<html><head></head><body>Well thanks for the replies. I think my first action will be a lad under the wrist as this seems to make most sense to me. It just feels like I've been holding my hand slightly upward over a mouse (sometimes jiggling furiously all day) for too long. <br>
Of course there's always the possibility that it's an unrelated injury but that's hard to diagnose. <br>
Thanks again. <br>
Jon Reynolds (j0nr) <br>
Jon Reynolds <br>
www.jcrdevelopments.com <br><br><div class="gmail_quote">Roger Lancefield <firstname.lastname@example.org> wrote:<blockquote class="gmail_quote" style="margin: 0pt 0pt 0pt 0.8ex; border-left: 1px solid rgb(204, 204, 204); padding-left: 1ex;">
<div style="white-space: pre-wrap; word-wrap:break-word; ">On 25 March 2011 16:14, Jon Reynolds <email@example.com> wrote:
> Hello folks,
> Am sure as all of you are computer users, some probably quite prolific (as
> coders etc), that some of you have had experience with RSI.
> I have had a bad wrist for a few years now on and off. It always seemed to
> go away but recently (last 4-6months) it seems to be here and not going
> Basically I get a pain in the inside corner of my wrist when it is bent
> back, i.e. in a position to do push ups. I cannot push things (e.g. doing
> push ups) without it hurting and shaking it (shaking inside-out socks) hurts
> I have tried wearing a wrist strap (like a sports one) for the last few
> weeks but it doesn't seem to be making much difference.
> I am a CAD user by day, which is very mouse-dependant, but also do an amount
> of typing, but I think the mouse usage is the main culprit as its always
> semi-hovering as I manoeuvre the mouse.
> I am wondering if anyone else has had experiences like this and how they got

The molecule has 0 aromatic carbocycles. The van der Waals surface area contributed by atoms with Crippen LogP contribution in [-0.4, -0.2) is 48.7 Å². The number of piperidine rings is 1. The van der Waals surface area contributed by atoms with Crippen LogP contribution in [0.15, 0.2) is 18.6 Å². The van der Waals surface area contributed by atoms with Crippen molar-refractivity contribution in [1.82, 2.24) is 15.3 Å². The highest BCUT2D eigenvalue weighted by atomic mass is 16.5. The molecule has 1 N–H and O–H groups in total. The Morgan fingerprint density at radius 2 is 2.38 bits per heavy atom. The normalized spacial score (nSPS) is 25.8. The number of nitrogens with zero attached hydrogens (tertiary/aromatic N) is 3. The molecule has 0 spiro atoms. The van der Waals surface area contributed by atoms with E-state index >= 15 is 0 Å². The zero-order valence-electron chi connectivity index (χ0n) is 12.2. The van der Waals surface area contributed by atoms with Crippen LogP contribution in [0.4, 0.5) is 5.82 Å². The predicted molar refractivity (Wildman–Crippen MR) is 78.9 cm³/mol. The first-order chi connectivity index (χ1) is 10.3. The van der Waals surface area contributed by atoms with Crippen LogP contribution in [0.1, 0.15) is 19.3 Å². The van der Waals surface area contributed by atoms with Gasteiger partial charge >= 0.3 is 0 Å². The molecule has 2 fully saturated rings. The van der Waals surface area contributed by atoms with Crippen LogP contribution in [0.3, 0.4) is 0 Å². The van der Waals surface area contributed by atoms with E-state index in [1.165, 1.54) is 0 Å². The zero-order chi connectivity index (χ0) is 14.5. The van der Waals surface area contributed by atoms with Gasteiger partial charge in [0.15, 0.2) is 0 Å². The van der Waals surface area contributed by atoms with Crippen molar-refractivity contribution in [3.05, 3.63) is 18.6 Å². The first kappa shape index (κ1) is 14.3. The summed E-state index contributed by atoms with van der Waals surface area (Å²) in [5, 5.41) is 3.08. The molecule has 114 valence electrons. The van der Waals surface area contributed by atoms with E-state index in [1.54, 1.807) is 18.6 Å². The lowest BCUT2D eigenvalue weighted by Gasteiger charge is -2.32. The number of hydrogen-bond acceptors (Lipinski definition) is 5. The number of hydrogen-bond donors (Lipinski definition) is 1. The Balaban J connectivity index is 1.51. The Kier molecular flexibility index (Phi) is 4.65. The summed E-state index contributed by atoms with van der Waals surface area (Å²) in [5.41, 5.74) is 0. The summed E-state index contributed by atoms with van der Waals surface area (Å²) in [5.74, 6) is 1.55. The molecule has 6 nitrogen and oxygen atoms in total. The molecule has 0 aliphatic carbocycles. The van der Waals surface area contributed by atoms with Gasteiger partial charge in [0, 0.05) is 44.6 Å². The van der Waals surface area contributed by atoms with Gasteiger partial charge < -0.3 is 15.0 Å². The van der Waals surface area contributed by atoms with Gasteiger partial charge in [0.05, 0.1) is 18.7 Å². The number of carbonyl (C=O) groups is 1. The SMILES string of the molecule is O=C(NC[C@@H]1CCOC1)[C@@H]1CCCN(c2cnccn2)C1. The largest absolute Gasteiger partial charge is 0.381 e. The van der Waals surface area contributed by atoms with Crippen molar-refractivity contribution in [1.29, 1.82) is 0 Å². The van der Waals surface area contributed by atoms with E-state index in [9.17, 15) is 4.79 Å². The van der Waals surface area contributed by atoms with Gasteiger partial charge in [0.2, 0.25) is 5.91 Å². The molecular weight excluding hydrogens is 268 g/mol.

> rid of it? Maybe those little cushioned mouse mats, where you rest your
> wrist on a small cushion would help.
> Jon Reynolds (j0nr)
> <a href="http://www.jcrdevelopments.com">www.jcrdevelopments.com</a>
I've suffered from RSI on and off over the years. My self-prescribed treatments have included using differently shaped peripherals in order to give the affected joint different "angles" of use, e.g. alternating between a Microsoft ergonomic keyboard and a standard keyboard,
different-shaped mice, and a few years back, when my lower back was giving me problems I alternated every 30 mins or so between an office chair and a space-hopper-style exercise ball.
One other tip, it's well worth considering professional (or good amateur) massage on the affected limbm and even beyond it. While it may feel like the pain is very local, in say the wrist, having a thorough massage right up to the shoulder and beyond can work wonders, at least in my experience.
Oh and if you go for shiatsu, try to find the real Japanese
thumb-pressure kind, not the trendy "holistic" derivatives commonly found on Clapham High Street ;)
Of course, any treatment should really be combined with rest, but that's not an option for many of us, I know.
Best of luck with the treatment.